DAVE DAVIES, host:
One of the most widely acclaimed shows on television, AMC's "Mad Men," returns on Sunday for its third season. Our TV critic David Bianculli has this preview.
DAVID BIANCULLI: There was plenty of suspense in the cliffhanger that ended AMC's "Mad Men" at the end of season two. Sterling Cooper had been bought by a British firm. And John Hamm's Don Draper had walked away unhappy with the company's newly appointed president and unsure if he would return after the weekend. When Don got home, his wife dropped the bomb that she was pregnant. And speaking of bombs, all of this took place during the Cuban Missile Crisis of 1962, when the world was on the brink of nuclear annihilation. But if that's not enough suspense for you, series creator Matthew Weiner always manages to generate more.
He doesn't begin a new season precisely where the old one left off. So as a new year of "Mad Men" begins, there's always the question, is it a new year? If we left off in 1962 during the missile crisis, where will we pick up? He wouldn't leapfrog over the 1963 John F. Kennedy assassination, would he? The answer comes very early in Sunday's premiere episode. So it's not exactly a state secret. "Mad Men" never says what year it is or what month in the first episode. But since Don's wife is still pregnant, we know it's less than nine months later. So, by inference, we're still in that small '60s window known as the Age of Camelot, after James Bond, before the JFK assassination.
And predictably, the new British owners have their own agendas. One is to call a meeting to fire Bert, the head of accounts. Another is to dispatch Don, played by Jon Hamm, to Baltimore, to charm an old client who has a British connection of his own.
(Soundbite of TV series "Mad Men")
Mr. JARED PRYCE (Actor): I apologize to Baltimore. It has to be done.
Mr. JON HAMM (Actor): Hmm. Sales call, no more I can do here.
Mr. PRYCE: Its not a sales call, you're the face of our business.
Mr. ROBERT MORSE (Actor): They need someone they can trust. London Fog, how ludicrous.
Mr. HAMM: Really, I have one.
Mr. PRYCE: So do I.
Mr. MORSE: No, of course, it's just the name. There's no fog in London. There is no London fog.
Mr. PRYCE: Are you sure about that?
Mr. MORSE: Quite. Never was. It was the coal dust from the industrial era. Charles Dickens and whatnot...
(Soundbite of IVR)
Mr. HAMM: We need you to have a seat, Bert.
Mr. MICHAEL GASTON (Actor): Okay.
BIANCULLI: A lot of this episode has to do with the seismic shift of the corporate takeover. Of course, this mirrors perfectly how unsettled we're all feeling in this new millennium. And by now, we know all the employees at Sterling Cooper well enough to be fascinated by how they react. Roger, Pete, Peggy they all angle for ways to protect or expand their turf. And even Joan, the Va-va-voom secretary played by Christina Hendricks, holds her own in this pre-Beatles British invasion. While Bert, who's just been fired, throws a temper tantrum behind closed doors, Joan stands outside and gets into a verbal duel with the British boss' new secretary, a man whom the other secretaries, citing the James Bond character, disparagingly refer to as Moneypenny.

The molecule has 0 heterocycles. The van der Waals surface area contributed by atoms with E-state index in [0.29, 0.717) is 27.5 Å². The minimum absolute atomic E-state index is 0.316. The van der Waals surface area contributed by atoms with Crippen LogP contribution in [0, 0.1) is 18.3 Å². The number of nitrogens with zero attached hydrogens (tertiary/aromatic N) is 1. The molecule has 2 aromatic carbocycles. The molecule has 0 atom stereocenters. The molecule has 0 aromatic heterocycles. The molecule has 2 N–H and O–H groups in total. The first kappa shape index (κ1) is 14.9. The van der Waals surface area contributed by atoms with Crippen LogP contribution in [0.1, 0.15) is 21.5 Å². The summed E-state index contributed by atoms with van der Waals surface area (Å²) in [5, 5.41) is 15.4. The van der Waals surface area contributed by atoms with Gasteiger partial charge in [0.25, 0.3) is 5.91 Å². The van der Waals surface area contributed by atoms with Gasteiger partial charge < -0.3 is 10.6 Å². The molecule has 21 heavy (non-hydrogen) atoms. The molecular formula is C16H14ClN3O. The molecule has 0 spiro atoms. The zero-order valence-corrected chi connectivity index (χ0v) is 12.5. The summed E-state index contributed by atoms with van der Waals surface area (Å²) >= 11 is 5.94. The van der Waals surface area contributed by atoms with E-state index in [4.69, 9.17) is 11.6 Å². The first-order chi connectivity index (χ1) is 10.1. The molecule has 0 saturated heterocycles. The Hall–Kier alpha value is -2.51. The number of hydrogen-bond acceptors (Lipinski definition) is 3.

(Soundbite of TV series "Mad Men")
Ms. CHRISTINA HENDRICKS (Actor): I assume you can continue to handle this beautifully when I dispense psychotherapy to the girls in the pool.
Mr. RYAN CARTWRIGHT (Actor): You Americans don't know how to handle your emotions. It's unbecoming.
Ms. HENDRICKS: His wife is sick and if you would talk to his girl she would have informed him.
Mr. CARTWRIGHT: So, he would had a longer (unintelligible).
Ms. HENDRICKS: And if you had talked to me I wouldve been waiting with his coat and his (unintelligible).
Mr. CARTWRIGHT: More on topic, decorum, I'd like to speak with you about the way I'm being addressed.
Ms. HENDRICKS: Could you be more specific?
Mr. CARTWRIGHT: The switchboard. Im not John. Im Mr. Hooker.
Ms. HENDRICKS: Thats the way they've been taught to address the secretaries.
Mr. CARTWRIGHT: Yes, well, as I've explained, in Great Britain
Ms. HENDRICKS: A truck is a lorry, and an elevator is a lift. Ive got it, Mr. Hoooker. Despite your title, you are not a secretary.
Mr. CARTWRIGHT: Im Mr. Price's right arm. I'm not his typist.
Ms. HENDRICKS: Of course.
BIANCULLI: I love how politely defiant Joan is in that scene. And let's admit it, how attractive. Lots of people, starting with Hamm's Don Draper, are ridiculously handsome or beautiful in this 1960's drama. But Christina Hendricks and her well-rounded curves may make Joan the most retrosexual "Mad Men" character of all, as well as one of the most complex. The characters, even more than the setting, are what make this show so captivating. No matter which character is onscreen, you could follow that character for the rest of the hour without complaint. Not many drama series are written that well and cast that deeply to make you emotionally invested in almost everyone.
"The Wire," "Homicide: Life on the Street," "The Sopranos," "The Shield," "Damages" - it's not a very long list but it is an impressive one. And "Mad Men" belongs right up there with them. It's one of the finest TV dramas ever made. And the new season begins just as strongly as last season ended.
DAVIES: David Bianculli writes for tvworthwatching.com and teaches television and film at Rowan University.
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DAVIES: You can download podcasts of our show at freshair.npr.org. Terry Gross is back on Monday. I'm Dave Davies.
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